Feds’ version of ‘workplace giving’ means getting paid for charity

By Luke Rosiak | Washington Examiner

Many private sector companies host annual charity drives at the end of the year where employees are encouraged to remember those less fortunate.

So does the federal government, but its version adds so many layers of overhead while paying civil servants to do charity full-time, that in some regions, the programs — known as the Combined Federal Campaign — may cost more than they raise.

Last year, for example, the Big Sky CFC in Montana spent $44,000 to raise $70,000, an overhead rate of 63 percent, according to new data from the U.S. Office of Personnel Management, which oversees the CFC.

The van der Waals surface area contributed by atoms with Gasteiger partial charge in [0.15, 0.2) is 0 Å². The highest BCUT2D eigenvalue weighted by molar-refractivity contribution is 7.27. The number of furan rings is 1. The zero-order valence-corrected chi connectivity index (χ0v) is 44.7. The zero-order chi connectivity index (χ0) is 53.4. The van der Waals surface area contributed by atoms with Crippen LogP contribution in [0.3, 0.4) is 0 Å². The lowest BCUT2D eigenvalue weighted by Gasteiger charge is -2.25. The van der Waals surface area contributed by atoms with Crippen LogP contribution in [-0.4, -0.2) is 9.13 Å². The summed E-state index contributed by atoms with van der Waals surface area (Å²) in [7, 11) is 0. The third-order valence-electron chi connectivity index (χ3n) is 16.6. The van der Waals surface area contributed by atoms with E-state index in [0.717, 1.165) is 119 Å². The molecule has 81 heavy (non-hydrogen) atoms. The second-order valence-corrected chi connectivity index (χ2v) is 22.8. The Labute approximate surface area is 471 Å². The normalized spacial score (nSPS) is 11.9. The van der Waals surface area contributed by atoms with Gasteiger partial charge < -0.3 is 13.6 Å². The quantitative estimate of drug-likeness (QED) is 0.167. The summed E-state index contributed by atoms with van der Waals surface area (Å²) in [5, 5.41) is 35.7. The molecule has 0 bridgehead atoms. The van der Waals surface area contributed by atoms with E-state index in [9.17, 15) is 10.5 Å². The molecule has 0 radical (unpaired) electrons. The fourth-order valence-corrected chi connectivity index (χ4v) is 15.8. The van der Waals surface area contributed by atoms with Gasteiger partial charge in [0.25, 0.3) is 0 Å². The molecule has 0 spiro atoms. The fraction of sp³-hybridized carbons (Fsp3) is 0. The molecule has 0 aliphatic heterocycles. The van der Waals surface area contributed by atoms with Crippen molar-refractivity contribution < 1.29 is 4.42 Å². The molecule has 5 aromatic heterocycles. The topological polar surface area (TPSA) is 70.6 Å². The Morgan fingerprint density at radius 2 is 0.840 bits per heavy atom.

at Washington Examiner.

Rob Port is the editor of SayAnythingBlog.com, a columnist for the Forum News Service, and host of the Plain Talk Podcast which you can subscribe to by clicking here.

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